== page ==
Greeley Daily Tribune from Greeley, Colorado on April 26, 1972 · Page 58
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Greeley Daily Tribune from Greeley, Colorado · Page 58

Greeley, Colorado
Issue Date:
Wednesday, April 26, 1972
Page 58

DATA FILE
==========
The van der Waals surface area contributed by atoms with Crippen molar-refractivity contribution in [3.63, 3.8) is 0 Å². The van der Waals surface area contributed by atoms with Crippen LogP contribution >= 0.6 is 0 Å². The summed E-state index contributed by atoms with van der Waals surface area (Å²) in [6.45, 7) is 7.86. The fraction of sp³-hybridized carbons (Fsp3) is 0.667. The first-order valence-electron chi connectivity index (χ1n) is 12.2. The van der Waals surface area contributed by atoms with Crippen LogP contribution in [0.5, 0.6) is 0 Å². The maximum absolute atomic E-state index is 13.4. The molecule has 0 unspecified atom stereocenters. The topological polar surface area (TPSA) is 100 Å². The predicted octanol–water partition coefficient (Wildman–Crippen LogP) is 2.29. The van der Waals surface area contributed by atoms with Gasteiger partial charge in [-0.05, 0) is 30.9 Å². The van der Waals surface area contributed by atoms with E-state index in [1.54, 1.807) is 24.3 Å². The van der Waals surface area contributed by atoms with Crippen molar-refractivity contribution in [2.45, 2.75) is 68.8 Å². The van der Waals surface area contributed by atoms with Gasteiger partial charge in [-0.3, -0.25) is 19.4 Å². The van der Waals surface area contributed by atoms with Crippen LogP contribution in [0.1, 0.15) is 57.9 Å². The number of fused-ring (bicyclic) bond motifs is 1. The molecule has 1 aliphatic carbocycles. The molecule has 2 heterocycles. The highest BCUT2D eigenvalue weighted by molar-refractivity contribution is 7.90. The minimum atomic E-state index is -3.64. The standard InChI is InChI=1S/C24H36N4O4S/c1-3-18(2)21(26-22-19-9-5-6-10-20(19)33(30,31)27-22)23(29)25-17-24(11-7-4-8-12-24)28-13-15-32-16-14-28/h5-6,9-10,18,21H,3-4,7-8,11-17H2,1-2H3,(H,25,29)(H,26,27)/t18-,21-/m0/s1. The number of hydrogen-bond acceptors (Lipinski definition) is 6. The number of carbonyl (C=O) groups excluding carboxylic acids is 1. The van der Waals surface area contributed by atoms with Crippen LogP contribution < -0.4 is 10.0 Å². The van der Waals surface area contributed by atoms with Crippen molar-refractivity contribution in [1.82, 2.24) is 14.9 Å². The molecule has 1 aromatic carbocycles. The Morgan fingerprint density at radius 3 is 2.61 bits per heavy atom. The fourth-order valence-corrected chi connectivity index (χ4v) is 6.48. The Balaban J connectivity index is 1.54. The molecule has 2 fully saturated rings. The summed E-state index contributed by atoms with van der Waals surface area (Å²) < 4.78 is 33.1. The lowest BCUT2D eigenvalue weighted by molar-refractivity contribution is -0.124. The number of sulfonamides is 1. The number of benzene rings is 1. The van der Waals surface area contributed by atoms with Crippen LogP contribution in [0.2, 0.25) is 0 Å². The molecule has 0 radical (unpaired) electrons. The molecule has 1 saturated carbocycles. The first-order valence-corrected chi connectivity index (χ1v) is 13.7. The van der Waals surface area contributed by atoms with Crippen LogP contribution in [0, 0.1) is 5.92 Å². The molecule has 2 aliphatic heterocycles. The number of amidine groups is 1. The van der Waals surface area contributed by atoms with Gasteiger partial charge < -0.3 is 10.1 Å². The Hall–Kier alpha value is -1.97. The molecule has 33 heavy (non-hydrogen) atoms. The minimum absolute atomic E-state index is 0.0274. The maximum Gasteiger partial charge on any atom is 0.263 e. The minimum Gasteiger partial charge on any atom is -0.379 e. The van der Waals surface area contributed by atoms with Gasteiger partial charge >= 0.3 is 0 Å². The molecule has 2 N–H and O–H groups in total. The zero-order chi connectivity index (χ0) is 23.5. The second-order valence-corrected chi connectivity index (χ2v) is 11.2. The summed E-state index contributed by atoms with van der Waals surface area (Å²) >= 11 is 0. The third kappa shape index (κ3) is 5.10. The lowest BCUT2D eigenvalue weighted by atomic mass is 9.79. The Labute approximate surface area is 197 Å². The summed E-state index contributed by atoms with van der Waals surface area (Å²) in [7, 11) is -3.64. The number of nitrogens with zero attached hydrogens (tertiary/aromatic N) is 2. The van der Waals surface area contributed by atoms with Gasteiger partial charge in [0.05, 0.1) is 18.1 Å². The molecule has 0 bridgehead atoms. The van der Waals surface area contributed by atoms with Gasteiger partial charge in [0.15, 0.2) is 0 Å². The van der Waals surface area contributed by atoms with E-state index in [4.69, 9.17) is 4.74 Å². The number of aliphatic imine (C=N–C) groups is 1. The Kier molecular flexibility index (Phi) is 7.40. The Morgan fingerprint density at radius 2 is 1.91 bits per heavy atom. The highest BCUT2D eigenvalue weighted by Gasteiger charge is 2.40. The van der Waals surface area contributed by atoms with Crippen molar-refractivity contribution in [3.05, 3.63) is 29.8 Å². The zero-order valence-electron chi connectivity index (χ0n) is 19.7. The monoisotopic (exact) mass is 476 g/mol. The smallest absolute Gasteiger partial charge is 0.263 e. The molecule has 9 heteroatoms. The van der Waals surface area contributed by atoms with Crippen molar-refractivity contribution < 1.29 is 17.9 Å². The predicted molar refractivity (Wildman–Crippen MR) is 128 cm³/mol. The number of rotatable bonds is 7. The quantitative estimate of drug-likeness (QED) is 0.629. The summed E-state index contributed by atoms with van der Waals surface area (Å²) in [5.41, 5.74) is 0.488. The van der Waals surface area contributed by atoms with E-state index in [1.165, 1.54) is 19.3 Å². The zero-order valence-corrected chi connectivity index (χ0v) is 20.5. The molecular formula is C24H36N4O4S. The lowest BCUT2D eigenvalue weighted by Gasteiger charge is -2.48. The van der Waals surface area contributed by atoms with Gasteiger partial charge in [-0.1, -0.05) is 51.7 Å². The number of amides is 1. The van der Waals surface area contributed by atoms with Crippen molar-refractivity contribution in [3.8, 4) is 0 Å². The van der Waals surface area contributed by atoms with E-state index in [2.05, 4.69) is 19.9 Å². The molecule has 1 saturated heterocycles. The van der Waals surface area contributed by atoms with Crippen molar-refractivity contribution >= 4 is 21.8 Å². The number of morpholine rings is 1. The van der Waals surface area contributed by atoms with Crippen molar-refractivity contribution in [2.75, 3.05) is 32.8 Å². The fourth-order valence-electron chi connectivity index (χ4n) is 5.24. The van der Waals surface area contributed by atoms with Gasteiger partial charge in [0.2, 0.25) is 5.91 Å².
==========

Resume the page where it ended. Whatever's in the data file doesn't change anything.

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.68 GREELEY (Colo.) TRIBUNE Wed., April 26, 1972 Congress Urged To Check Use Of Presidential Agreements COMPUTER ORGANIST -- Dr. Alan Ashton, University of Utah computer scientist, and Robert Bcnnion, computer student, operate an organ connected to a computer. A tune is played on the organ and recorded in the computer, which : plays it back, changing volume, speed, key and correcting : any errors in (he recording. Computer Plays Music ;That Human Beings Can't By JOHN CHADWICK Associated Press Writer WASHINGTON (Al) - Two Senate Foreign Relations Corn- members urged Congress today (o check Ihe power of the president to us^ executive agreements as substitutes for treaties. What I am interested in," said Sen. Clifford P. Case, R- N.J., "is in preventing the ex- from commiting our | country to significant and often [irrevocable courses of action without approval of the Conand ultimately the Stuart Symington, D- Mo., said that "extended use of :hc executive agreemcnls in international affairs affords the ixecutive branch the potential opportunity to exercise almost complete control over affairs." lie said executive agreements, unlike treaties which are subject lo ratification by a two-thirds majority of the Senate, often negotiated in secret without Congress even knowing of their existence. The senators' : ; By ROBERT KUESTERMAN · Associated Press Writer !: SALT LAKE CITY, Utah :: (AP) -- Picture the perfect .''organist. He would have at least four ; "hands -- to play Ihose works · iof Bach requiring two persons. :; He would have 10 fingers on ·/each hand with each finger as ·long as a keyboard -- making ;jio chord impossible. :': He would have unimaginable '.speed -- an ability to play so ; fast no human car could .distinguish between notes. :';' He would have a perfect ear perfect time and would never :'make a mistake. : . : He exists. j; The compuler organist is ; i computer wired to an organ at t'.the University of Utah hy com- i'puter scientist Dr. Alan C. Ash- · ton and Ihe Bcnnion brothers, ·'Robert and Steven, both : computer science students. j: A lime Is played nn the organ · end recorded in Ihc computer. -.The computer plnys it back -- ·faster, slower, louder, sofler, ·"changing keys, forward or backward. ; An incorrectly played note can be subbed out and the 'proper nole placed hack'in. .. Ashton and his team dcvelop- i-cd a linear linguage lo Iranslale i:sheet music inlo numbers and ^letters which can be tclelyped j'inlo Hie compuler. ' ·": The computer (hen plays the {sheet music. · It can play chords that would .-be impossible for h u m a n hands. ·;.': It can play complicated '··rhythms and technical passages ·"·-- and without error. H can statemenls play the parts of several organists at once -- and with coordination impossible for numans. ft has instantaneous control over key, speed, volume and voice. But the most important use Ashlnn foresees for his equipment is in music instruction. Lights can be wired (o (he organ keys and flic computer can shovy [ho student when he has lit a wrong key and which key should have been hit. The music can be (brown onto television screen, creating dazzling patterns of line, riangles and squares allowin) he finest possible analysis botl for the music researcher and for students learning music theory ami patterns. And Ashton says it is not ai expensive tool. Computer and organ could be purchased for ?5,000 -- easily in the budget of m a n y schools. Ashton said the device also is a tool for flic composer. He! can play a simple t u n e on the can · tone, and combine it with ntlier (ones. A conductor's score can be fed into (he compulcr which will the arrangement for each musical instrument. It can also produce the ac companimcnt for a live i n s l r u - j ment -- slowly as the musician 'irsl attempts i(, and gradually! 'aster as he perfects his per-' rmancc. "We don't want to replace musicians with a computer,": soys Ashton. j "We want the musician to; manipulate the computer." ! were prepared for a second day of hearings on a bill to require il executive agreements to be ransmilled to Congress and to render them ineffective if dis- ipproved by Ihe Senate and the House within 60 days. Sen. Sam J. K r v i n Jr., in- ducting the bearings as chairman of the separation of powers subcommittee of the Senate Judiciary Committee. Symington said a Foreign Relations subcommittee has found that "the United States now maintains 375 major bases and more than 3,000 minor installations around the work), a large number of which were established through executive agreements or understandings. "Many of them were, unknown to the American public and to most of the members of Congress." Case, who won Senate approval in February for a bill calling only for transmitlal of executive agreements to Congress, now is pushing for action on another measure seeking to block two recent agreements. The bill would deny funds to carry out agreements Portugal and Bahrain unless they arc submitted to the Senate as treaties. Under the agreement with Portugal, the United Slates would provide about $436 m\\- lion in aid and credits in return for a 25-monlh extension of the use of military bases in the Azores. The agreement with Bahrain provides for payment of several hundred thousand dollars in rent for military facilities on the Persian Gulf island. recent executive concluded with N.C., author of the bill, is con-l The Slate Department lias de- High Court Gives Judges Power Against Polluters By BARRY SCMWEID Assoclattd Pr*» Writer WASHINGTON (AP) - Although the Supreme Court declined to help Illinois clean up Lake Michigan, its unanimous ruling seems to give federal judges broader powers to get tough with water and air polluters. Justice William 0. Douglas's opinion for 'the court Monday establishes the authority of these judges to apply "federal common law" to pollution complaints. Since there are no fixed rules to govern most instances of pollution, he said, the judges are free to be guided by p their own "informed judgment." Illinois had asked the court to order Milwaukee and three other Wisconsin cities to slop feeding wastes into Lake Michigan. This the court would not do. Citing its mounting load of cases, the court toid Illinois to take its suit to a federal district court. . But the decision evidestly docs more than that. Douglas, without any reservations from his colleagues, took the position that water pollution is a public nuisance and federal clined to submit the agree- nents as treaties despite a Senate vote on March 3 asking that it do so. judges may use federal com-1 mon lav/ to abate it. Some day, he said, Cosgress may enact specific laws beyond those already on the books and the federal agencies may. adopt new regulations. ."But until that conies, to pass," he said, "federal courts will be empowered to appraise the equities of the suits alleging creation of a public nuisance by water pollution." And while federal law governs, he continued, "consideration of state standards may be relevant." That is, "a state with high water-quality standards may well ask that its strict standards be honored and that it not be compelled to lower itself to the more degrading standards of a neighbor." The court, through Douglas, also opened the door lo public- nuisance suits against air polluters in another unanimous opinion that shuffled a suit off to district court. In this one, 18 stales accuse th'e nation's four largest. auto-makers and their association of conspiring to delay development of antismog devices. Last February, all of the 18 states except Idaho struck from their proposed complaint charge of air pollution as being "a public nuisance contrary to Ihe public policy of the .. . states . .. and Ihe federal gov ernment." Douglas footnoted the opinion with what amounts to an invitation to, trie states to renew argument in -a lower federal court. all this seems to 'mean is that states, cities, groups and ndividuals do not have to rely entirely on established federal laws and regulations in challenging threats to the environment. Johns-Manville Plans Plastic Pipes Plant DENVER (AP) -- Johns: Manville has announced plans to construct a $3.3 million plant near Pueblo to manufacture plastic pipe for Use in irrigation, telephone and_ electrical transmission lines; The plant is to be built on a 55-acre. site at Pueblo West about one mile from Interstate 25. A starting date has not been set, a spokesman said, but completion is expected early in 1973. · DAIRYMEN A new dairy (casing program offers the opportunity for which you've been waiting. All calves are retained by you, lease costs are nomiria!, arid-you may choose the heifers or cows from our lot or purchase from a local dairyman. ]Ve pay all charges except delivery. In addition, the' cost--with tax advantages the average dairyman will pay little more in actual cash investment for the lease than the original cost of the heifer or cow. In addition, you.have the option to purchase at the end of the lease period. We would .appreciate your calling, about further information. . . ··· QUARTER CIRCLE SEVEN LEASING COMPANY ' Ft. Morgan, Colorado 867-7346 ' ' · organ. The computer change speed, volume, America Abroad '·By THE ASSOCIATED PRESS ··· Kuropean editorial writers : 'analyzed the new bombing al- ·'tacks on North Vietnam last week and a pair of foreign cor- .rcspondcnls in the United Slates lurncd their attention to life in American cities. . The conservative newspaper ·L'Aurore in Paris said President Nixon was thinking more .about Ihc Soviet Union than -jVictnam when he ordered B52 '·bombers lo atlack targets near ^Haiphong and Hanoi. "In doing this," 1/Aurorc ridded, "Richard Nixon and ·Henry Kissinger give new life to the policy of John Foster ·pulles known as brinkmanship." . Another conservative Paris newspaper, Le Figaro, suggested lhat despite the bombing .Nixon's visit to Moscow, might come off as planned next month because the Russians ex. peel lo gain o grcal deal from It. "Mr. Nixon has perhaps not yet gone over the limit," Le I'Figaro's editorialist wro'c. f: The conservative Daily Tote ·'gram in London told its readers : :the Moscow visit is in no tlnn- like a mass group of madmen. "The United Stales may liave its own war ralionae, hut still cannot silence worldwide accusations of .sl:ur.;lilcriiig the Viel- c," Mrs. Millennium wrote. Asalii Khimlnm's New York :oiTPsp:wdi;iil, Ynl;io Matsu- vama, used his spuce in ;i col- inin to discuss why he finds living in New York "com- liiratively pleasant" despite he city's reputation for violence. 'There is no comparison between New York and Tokyo as regards Ihe denth of culture. On Broadway, there are many I first-class theaters, and the op- 1 era house presents different; performances every day," he] wrole. Describing a midnight Bach concert In New York's Lincoln Cenler, Malsuyama said the casual, lielcss performance 'was n unique concert which can never be performed in olh- ·:ger according to the ·'·House and probably shnuUIn 1 ! Whilc urban Alan Oslxrn, reporting from Washington in the Daily Telegraph, described frauds he said have liindrrd cf- fnrls lo improve bruising in U.S. slums--which Osborn said resemble Ixjndon after Ihe' unless Nixon himself decides \-,\\(;,, \ . to put il off. "The swindle amonuls lo | "Mr. Nixon is known lo inolr1|nolliing less than Ihc corruplion strongly the view thai p a l i o n n l o f (ho American government's vision of making decent homes possible for the poor," he said. "If Ilritain's housing problem is .the Daily Telegram com- Uml of finding Ihe right house 'merited: "The difference bo: -,i a sensible price in much of rtween Russian supplies loKemrica il is that plus the ·iNorlh Vietnam and American avoidance of the racketeers, '.supplies lo South Vietnam is confidence Irickslcrs and prop- which supply sophislicnlcd weapons to others must be held responsible for their actions," : f h a l the first is for aggression and the second for defense." ·' But a 42-year-old Tokyo housewife, Hisako Nakamura, a lellor to the Japanese i'paper Asahl Shimbun in which i;Stie saw (he increased bombing £as proof tha United States is erly louts who prey on Ihe low- income woutd-hc house purcha- liOSTON -- Scientists date (hi! age of rocks by measuring | Ihe gaseous clement argon in them. SPRING MOWER SPECIAL This year we have someting to suit every lawn and every budget . . . - - B 1C ROTARY MOWfR RIDING MOWERS COMPACT TRACTORS 310 8th Street 352-0544 Everything From Our Biggest Tractor LAWN KING" RIDER Automatic Drive and Cruise Control ENGINE: 8 H.P., 4 cycle, BS BLADE: 34" twin blades OTHER FEATURES: Blades engaged automatically when deck in culling position. Finger-tip height control. Individual foot brake pedal and clutch pedal with hand parking brake. AT THE BIG "R" EVERSHARPE POWER PROPELLED ENGINE: 3!/2 H.P. BS BLADE: 22 Inches OTHER FEATURES: Vertical Pull 'N Go Throttle on nan die. Five, quick, external -Vlo^Y/'wheel adjustment. To Our Smallest Mower. . II II II EVERSHARPE ENGINE: 3 H.P., BS BLADE: 19 inches OTHER FEATURES: Rewind start, wheel adjustment 3 4" lo 3". $ 86 M "EVERSHARPE 20" ENGINE: 3Vi H.P., BS BLADE: 20 Inches OTHER FEATURES: Rewind Start with Ihroltle on handle, 4 wheel adjustment V to 3". "EVERSHARPE 22" DELUXE" ENGINE: 3'/ 2 H.P. BS BLADE: 22 Inches OTHER FEATURES: Vertical Pull 'N Go with IhrolNe on folding handle. Five, quick external ·*j" to 3Vi" wheel adjustment. Come in and see our complete lawn and garden department featuring: · mowers · Scott's lawn products · garden tools · garden seed · hose . sprinklers